Because elsewhere, in a forgotten part of town, far from the neon lights, SL Coups, and thumping Escalades, the team of Zack Bush, Erica Freshman, and José Ortiz continue in the "bullshit-free" vibe of party alternatives. Responsible for shindies at places like the Townhouse, the Shore Club, the Delano, and the Palms, these club kids have set out for an evening of hotel hijacking yet again -- maybe this time a hotel not as posh or well-known for celebrity sightings, but a hotel nonetheless. Yes, way up on 40th and Alton who would've thunka funky lil' fête could get going?
The first in a series of roaming parties to be called Chic kicked off atop the Ho Jo (Howard Johnson for the less hip) Saturday night. The mood is bullshit liteindeed. Only hotel security gives any indication of party police presence. The guard's assignment may be to keep an eye on wandering partiers and direct them to the restrooms when they, like sheep, lose their way. Clubbed is guessing this is the most activity that he has had in some time in this neck of the woods.
When you've got some "Wake Me Up Before You Go-Go" from our boys Wham!, some brewskis along with an impossible-to-complete-before-the-party-finishes puzzle game, you've got a great little house party happening -- or certainly what refreshingly feels like one. There is just the right amount of light inside the hotel meeting room. It allows for a comfortable feeling, but enough light to be able to make out who you are talking to inches in front of your face. No strobes, no neon, and no laser beams.
All the guys and gals chat, actually getting to know each other. Strangers strike up conversations about real things like: "How long have you been working on that puzzle?" Wait. That's mindless. Okay, so it isn't utopia. It's close. There areconversations about careers, goals, dreams, and ambitions in life. It's all too much for the senses of anyone used to the regular disco banter. You get the feeling that people actually came out to meet each other and make new friends. Hmm. Something is fishy here. Maybe these are all alien stand-ins and the real folk who came were abducted from the rooftop. Clubbed fears that they are now being forcefully subjected to cruel extraterrestrial anal probing and experimentation. These Stepford Party People here can't be real. Too good to be true.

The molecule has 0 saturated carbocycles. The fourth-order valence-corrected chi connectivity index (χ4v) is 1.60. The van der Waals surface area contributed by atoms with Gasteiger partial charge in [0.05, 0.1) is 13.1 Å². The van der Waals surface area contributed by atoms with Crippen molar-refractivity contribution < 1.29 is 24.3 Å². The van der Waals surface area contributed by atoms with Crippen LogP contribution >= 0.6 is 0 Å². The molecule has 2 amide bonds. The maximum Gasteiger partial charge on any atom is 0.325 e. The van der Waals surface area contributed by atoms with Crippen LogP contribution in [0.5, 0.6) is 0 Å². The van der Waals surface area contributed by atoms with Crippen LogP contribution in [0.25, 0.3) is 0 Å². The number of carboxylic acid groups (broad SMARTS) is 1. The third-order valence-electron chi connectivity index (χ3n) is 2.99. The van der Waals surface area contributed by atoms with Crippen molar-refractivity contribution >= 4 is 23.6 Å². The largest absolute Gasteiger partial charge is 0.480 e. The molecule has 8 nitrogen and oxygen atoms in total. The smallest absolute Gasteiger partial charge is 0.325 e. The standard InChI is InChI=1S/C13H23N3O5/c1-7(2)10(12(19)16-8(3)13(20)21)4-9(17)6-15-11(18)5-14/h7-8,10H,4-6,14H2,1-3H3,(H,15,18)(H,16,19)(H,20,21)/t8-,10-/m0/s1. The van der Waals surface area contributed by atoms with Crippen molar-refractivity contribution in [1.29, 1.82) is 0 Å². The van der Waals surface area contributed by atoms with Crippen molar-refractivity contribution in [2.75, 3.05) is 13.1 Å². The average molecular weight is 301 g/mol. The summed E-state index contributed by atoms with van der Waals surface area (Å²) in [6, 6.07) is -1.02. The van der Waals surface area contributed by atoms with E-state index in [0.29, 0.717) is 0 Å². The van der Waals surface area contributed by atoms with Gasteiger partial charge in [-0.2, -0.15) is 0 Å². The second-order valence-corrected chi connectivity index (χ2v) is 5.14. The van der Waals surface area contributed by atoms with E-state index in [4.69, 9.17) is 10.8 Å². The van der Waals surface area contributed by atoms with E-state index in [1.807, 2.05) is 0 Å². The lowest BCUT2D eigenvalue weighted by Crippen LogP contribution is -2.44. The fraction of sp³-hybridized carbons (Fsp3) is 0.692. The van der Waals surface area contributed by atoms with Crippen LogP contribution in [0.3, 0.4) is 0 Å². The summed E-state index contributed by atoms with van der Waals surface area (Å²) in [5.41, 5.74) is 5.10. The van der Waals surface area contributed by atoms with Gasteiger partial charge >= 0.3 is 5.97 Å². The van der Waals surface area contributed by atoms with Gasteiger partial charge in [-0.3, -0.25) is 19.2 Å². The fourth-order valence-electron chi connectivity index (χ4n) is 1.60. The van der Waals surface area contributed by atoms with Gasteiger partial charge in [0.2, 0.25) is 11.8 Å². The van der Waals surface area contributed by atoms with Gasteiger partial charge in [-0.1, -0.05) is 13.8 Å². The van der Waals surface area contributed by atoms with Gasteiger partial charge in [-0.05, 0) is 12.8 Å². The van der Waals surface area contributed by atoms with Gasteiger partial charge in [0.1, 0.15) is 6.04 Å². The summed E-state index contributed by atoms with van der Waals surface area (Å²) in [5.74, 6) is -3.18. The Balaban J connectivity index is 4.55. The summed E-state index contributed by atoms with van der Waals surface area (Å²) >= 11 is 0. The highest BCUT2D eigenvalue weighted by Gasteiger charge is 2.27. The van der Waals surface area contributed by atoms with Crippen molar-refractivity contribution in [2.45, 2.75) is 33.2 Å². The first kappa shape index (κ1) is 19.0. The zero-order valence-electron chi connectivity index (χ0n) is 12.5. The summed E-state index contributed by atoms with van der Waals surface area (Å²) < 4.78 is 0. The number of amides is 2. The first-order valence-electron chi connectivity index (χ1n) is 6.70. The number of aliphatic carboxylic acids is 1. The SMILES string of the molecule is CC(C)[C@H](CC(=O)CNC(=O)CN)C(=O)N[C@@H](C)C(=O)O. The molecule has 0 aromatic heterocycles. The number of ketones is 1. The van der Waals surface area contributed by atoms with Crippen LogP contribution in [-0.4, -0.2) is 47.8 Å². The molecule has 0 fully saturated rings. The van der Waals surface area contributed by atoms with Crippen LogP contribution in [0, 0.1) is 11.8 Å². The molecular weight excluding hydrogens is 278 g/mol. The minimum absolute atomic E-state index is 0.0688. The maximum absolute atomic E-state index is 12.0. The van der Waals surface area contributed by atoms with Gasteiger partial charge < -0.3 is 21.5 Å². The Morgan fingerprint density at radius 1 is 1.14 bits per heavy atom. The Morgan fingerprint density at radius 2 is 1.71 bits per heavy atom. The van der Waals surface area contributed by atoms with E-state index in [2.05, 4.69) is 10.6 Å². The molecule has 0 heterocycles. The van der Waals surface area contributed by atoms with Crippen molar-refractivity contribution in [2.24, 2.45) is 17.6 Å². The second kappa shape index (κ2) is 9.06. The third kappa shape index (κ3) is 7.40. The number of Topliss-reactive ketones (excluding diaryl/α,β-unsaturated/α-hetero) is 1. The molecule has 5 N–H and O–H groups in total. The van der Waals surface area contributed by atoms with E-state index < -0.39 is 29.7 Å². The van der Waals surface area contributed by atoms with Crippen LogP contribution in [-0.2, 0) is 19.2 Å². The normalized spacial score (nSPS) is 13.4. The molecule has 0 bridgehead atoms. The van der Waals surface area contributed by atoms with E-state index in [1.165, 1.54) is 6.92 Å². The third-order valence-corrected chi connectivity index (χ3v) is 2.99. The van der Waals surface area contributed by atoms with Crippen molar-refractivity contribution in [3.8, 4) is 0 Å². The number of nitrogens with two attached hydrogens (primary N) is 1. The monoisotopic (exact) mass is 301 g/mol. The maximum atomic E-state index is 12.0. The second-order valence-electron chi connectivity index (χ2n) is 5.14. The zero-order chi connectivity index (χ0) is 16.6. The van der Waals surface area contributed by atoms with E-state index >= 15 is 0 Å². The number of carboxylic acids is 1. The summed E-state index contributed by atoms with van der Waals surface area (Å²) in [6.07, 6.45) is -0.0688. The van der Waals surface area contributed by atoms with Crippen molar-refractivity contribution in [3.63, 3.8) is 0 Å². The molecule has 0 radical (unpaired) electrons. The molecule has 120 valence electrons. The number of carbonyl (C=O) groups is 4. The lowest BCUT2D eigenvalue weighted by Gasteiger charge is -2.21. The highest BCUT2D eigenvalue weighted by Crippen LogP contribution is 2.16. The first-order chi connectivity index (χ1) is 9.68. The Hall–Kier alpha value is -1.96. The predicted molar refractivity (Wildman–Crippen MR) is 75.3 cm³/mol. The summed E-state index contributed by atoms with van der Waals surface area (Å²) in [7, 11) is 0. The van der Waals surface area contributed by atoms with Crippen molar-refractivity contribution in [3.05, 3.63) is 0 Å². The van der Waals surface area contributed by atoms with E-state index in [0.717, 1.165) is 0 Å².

Further excavation reveals DJs Ames Dean, Alan Roth (one of the owners of Rumi), and our man Jochy are mixing it up with a retro repertoire. Ah, nothing like that old high school feeling music can generate. And thank goodness it is minus the awkward social graces and the acne.
Around the room everyone is oblivious to the absence of bottle service. Notably not in attendance, too, were crunches of Sashas and Ingas trying to cuddle up for free drinks. Isthis a party? It's almost like people are really enjoying talking to each other. Looks like the lost ancient secret for fun could be found here, folks.